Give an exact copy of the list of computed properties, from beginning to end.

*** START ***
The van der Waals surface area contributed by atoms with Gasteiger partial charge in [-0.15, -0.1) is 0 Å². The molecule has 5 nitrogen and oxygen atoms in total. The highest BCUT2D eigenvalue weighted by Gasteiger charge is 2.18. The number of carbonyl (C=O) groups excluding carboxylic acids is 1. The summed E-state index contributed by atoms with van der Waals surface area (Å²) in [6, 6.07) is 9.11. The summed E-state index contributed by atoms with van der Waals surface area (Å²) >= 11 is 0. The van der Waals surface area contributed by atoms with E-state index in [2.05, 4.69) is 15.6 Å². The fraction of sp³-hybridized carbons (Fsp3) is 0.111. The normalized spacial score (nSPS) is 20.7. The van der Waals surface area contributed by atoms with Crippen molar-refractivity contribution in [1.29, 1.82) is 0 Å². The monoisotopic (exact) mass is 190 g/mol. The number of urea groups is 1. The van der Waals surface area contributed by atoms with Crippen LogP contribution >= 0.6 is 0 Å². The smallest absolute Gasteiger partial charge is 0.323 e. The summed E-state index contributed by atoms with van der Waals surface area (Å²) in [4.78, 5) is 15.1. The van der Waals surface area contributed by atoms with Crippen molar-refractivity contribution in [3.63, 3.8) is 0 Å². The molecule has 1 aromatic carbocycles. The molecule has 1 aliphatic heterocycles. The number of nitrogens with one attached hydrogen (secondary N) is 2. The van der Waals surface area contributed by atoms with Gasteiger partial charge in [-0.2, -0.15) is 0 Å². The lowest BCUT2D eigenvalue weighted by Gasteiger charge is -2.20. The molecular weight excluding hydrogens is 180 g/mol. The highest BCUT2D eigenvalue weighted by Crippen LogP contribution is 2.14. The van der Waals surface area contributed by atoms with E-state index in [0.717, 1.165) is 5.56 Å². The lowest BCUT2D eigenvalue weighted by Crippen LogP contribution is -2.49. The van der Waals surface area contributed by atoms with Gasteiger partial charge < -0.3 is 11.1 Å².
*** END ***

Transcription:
The van der Waals surface area contributed by atoms with Gasteiger partial charge in [-0.15, -0.1) is 0 Å². The molecule has 5 nitrogen and oxygen atoms in total. The highest BCUT2D eigenvalue weighted by Gasteiger charge is 2.18. The number of carbonyl (C=O) groups excluding carboxylic acids is 1. The summed E-state index contributed by atoms with van der Waals surface area (Å²) in [6, 6.07) is 9.11. The summed E-state index contributed by atoms with van der Waals surface area (Å²) >= 11 is 0. The van der Waals surface area contributed by atoms with E-state index in [2.05, 4.69) is 15.6 Å². The fraction of sp³-hybridized carbons (Fsp3) is 0.111. The normalized spacial score (nSPS) is 20.7. The van der Waals surface area contributed by atoms with Crippen molar-refractivity contribution in [1.29, 1.82) is 0 Å². The monoisotopic (exact) mass is 190 g/mol. The number of urea groups is 1. The van der Waals surface area contributed by atoms with Crippen LogP contribution >= 0.6 is 0 Å². The smallest absolute Gasteiger partial charge is 0.323 e. The summed E-state index contributed by atoms with van der Waals surface area (Å²) in [4.78, 5) is 15.1. The van der Waals surface area contributed by atoms with Crippen molar-refractivity contribution in [3.63, 3.8) is 0 Å². The molecule has 1 aromatic carbocycles. The molecule has 1 aliphatic heterocycles. The number of nitrogens with one attached hydrogen (secondary N) is 2. The van der Waals surface area contributed by atoms with Gasteiger partial charge in [-0.2, -0.15) is 0 Å². The lowest BCUT2D eigenvalue weighted by Gasteiger charge is -2.20. The molecular weight excluding hydrogens is 180 g/mol. The highest BCUT2D eigenvalue weighted by Crippen LogP contribution is 2.14. The van der Waals surface area contributed by atoms with E-state index in [0.717, 1.165) is 5.56 Å². The lowest BCUT2D eigenvalue weighted by Crippen LogP contribution is -2.49. The van der Waals surface area contributed by atoms with Gasteiger partial charge < -0.3 is 11.1 Å².